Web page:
For most of us, there is a reflexive tendency to think of antisemitism as something that is propagated by the alt-right — white supremacists, the KKK, or neo-Nazi groups. That version of antisemitism was on full display during the violent protests that rocked Charlottesville last year. For us, Charlottesville was like muscle memory. We’ve seen it before, and we know exactly what it means.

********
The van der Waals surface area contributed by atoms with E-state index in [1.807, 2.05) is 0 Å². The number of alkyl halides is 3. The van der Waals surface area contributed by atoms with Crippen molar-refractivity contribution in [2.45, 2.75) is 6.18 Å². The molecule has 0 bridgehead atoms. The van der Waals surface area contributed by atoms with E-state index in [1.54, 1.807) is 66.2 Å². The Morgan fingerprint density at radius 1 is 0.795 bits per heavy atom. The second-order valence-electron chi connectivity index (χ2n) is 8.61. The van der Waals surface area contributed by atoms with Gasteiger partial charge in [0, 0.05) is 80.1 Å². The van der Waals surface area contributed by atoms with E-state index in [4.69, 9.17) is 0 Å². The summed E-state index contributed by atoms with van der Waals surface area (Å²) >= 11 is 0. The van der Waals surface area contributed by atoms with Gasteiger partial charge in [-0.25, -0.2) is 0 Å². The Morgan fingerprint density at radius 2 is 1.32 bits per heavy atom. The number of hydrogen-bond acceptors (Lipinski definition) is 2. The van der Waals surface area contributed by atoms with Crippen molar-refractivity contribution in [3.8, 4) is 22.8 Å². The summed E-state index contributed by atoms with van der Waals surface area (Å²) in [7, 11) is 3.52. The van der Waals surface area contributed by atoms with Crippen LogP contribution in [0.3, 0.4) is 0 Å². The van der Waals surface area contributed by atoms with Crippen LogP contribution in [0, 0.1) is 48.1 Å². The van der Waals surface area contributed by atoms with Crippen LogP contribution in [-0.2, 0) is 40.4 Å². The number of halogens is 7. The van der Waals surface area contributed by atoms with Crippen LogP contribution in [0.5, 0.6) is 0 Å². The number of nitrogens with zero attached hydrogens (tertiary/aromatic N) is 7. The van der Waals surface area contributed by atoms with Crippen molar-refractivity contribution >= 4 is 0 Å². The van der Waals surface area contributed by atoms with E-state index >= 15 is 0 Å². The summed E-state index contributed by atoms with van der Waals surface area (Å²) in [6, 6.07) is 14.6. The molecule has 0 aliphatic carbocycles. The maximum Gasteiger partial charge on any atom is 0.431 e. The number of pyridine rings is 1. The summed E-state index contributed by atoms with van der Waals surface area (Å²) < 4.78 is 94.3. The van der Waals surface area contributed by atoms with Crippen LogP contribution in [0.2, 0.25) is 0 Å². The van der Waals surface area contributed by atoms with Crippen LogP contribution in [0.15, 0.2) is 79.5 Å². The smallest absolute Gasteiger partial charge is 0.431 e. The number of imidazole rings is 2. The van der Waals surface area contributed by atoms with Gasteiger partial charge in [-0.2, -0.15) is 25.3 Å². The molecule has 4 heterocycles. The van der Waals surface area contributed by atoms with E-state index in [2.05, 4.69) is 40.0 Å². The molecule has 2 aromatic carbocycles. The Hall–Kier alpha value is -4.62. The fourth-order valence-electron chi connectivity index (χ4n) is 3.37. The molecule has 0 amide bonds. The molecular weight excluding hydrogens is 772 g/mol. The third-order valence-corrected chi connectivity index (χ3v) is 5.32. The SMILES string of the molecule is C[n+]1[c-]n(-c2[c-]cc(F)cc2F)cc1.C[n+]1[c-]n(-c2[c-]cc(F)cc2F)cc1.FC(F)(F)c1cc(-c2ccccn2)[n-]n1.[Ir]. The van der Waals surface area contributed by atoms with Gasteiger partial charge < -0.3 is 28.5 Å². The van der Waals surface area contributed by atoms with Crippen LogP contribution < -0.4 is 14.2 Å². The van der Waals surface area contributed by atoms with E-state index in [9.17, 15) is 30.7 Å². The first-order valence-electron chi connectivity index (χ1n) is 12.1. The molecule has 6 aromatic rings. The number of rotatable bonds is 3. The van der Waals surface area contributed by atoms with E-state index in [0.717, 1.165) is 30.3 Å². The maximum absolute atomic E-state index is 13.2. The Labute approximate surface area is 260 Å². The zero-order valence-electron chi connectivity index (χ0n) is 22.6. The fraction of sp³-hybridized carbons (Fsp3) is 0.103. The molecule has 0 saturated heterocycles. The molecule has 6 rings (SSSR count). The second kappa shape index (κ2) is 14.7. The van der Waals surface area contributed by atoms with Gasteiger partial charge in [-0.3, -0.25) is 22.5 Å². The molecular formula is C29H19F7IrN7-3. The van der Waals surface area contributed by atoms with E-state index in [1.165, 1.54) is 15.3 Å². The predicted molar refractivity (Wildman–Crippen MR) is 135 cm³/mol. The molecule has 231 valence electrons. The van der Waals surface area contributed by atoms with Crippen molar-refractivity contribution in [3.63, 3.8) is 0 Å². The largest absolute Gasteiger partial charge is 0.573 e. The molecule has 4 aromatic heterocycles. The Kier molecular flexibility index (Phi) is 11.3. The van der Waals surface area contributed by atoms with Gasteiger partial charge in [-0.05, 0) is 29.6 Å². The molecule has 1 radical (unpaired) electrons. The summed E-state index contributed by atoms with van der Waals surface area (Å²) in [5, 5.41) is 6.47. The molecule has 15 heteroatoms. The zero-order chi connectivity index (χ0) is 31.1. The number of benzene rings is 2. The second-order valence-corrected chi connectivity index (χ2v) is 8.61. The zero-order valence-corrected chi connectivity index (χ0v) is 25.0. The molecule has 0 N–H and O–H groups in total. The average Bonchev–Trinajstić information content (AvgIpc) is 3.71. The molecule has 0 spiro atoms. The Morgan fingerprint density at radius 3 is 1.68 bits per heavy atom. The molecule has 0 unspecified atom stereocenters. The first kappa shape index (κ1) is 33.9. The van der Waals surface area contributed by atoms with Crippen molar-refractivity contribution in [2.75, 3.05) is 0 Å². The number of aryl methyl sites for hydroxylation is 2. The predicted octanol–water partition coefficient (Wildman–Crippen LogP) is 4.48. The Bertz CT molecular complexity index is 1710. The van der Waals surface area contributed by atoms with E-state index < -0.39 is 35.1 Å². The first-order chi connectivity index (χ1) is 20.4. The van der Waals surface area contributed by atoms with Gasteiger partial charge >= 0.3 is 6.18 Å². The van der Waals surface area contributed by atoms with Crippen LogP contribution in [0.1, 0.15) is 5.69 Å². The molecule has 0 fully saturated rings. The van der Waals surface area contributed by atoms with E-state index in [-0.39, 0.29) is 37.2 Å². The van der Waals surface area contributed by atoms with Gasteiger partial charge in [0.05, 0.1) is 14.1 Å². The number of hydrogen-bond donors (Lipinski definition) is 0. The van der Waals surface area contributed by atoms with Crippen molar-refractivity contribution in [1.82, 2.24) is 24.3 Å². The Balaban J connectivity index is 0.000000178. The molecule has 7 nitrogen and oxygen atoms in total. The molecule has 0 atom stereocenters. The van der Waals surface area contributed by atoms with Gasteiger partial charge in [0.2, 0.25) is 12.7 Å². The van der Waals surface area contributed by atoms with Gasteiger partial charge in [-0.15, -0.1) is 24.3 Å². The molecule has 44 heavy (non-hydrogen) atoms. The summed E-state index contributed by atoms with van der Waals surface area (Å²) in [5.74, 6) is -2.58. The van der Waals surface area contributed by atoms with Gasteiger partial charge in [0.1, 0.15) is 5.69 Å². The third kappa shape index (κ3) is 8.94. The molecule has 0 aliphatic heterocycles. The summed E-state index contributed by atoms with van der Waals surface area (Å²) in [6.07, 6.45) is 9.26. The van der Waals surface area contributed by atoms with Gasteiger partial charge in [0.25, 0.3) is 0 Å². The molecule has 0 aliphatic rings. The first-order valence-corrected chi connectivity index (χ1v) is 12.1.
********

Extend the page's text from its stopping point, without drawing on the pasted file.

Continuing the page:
But what happens when the hate comes from somewhere unexpected, somewhere much closer to home? What happens when it comes from your friends and allies, and is disguised as something else?
This new form of antisemitism, which is being propagated by elements of the far-left, has a name: I’m talking about the pseudo-academic concept of “intersectionality.” It’s one of the most significant challenges facing our community.